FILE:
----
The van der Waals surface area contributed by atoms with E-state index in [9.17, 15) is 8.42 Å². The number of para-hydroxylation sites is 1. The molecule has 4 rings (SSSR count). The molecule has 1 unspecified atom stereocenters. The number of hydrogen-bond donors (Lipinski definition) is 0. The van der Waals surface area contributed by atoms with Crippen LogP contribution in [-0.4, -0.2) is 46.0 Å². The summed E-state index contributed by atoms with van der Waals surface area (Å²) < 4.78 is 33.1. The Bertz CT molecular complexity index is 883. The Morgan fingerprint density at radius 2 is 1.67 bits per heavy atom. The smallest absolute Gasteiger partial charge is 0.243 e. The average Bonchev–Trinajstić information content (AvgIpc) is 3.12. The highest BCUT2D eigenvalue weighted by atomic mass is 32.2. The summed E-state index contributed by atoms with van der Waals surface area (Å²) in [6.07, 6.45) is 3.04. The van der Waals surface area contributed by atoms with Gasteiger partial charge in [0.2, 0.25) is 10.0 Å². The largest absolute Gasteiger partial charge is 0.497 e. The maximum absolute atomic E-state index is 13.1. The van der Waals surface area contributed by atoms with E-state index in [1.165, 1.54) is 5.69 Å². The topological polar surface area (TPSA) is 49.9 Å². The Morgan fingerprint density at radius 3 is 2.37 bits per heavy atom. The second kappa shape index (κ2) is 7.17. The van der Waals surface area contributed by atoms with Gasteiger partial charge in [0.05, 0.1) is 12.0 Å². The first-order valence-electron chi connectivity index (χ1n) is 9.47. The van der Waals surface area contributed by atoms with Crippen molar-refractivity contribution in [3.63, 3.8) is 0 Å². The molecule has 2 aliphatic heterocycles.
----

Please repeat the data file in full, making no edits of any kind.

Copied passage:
The van der Waals surface area contributed by atoms with E-state index in [9.17, 15) is 8.42 Å². The number of para-hydroxylation sites is 1. The molecule has 4 rings (SSSR count). The molecule has 1 unspecified atom stereocenters. The number of hydrogen-bond donors (Lipinski definition) is 0. The van der Waals surface area contributed by atoms with Crippen LogP contribution in [-0.4, -0.2) is 46.0 Å². The summed E-state index contributed by atoms with van der Waals surface area (Å²) < 4.78 is 33.1. The Bertz CT molecular complexity index is 883. The Morgan fingerprint density at radius 2 is 1.67 bits per heavy atom. The smallest absolute Gasteiger partial charge is 0.243 e. The average Bonchev–Trinajstić information content (AvgIpc) is 3.12. The highest BCUT2D eigenvalue weighted by atomic mass is 32.2. The summed E-state index contributed by atoms with van der Waals surface area (Å²) in [6.07, 6.45) is 3.04. The van der Waals surface area contributed by atoms with Gasteiger partial charge in [0.2, 0.25) is 10.0 Å². The largest absolute Gasteiger partial charge is 0.497 e. The maximum absolute atomic E-state index is 13.1. The van der Waals surface area contributed by atoms with E-state index in [1.165, 1.54) is 5.69 Å². The topological polar surface area (TPSA) is 49.9 Å². The Morgan fingerprint density at radius 3 is 2.37 bits per heavy atom. The second kappa shape index (κ2) is 7.17. The van der Waals surface area contributed by atoms with Gasteiger partial charge in [0.05, 0.1) is 12.0 Å². The first-order valence-electron chi connectivity index (χ1n) is 9.47. The van der Waals surface area contributed by atoms with Crippen molar-refractivity contribution in [3.63, 3.8) is 0 Å². The molecule has 2 aliphatic heterocycles.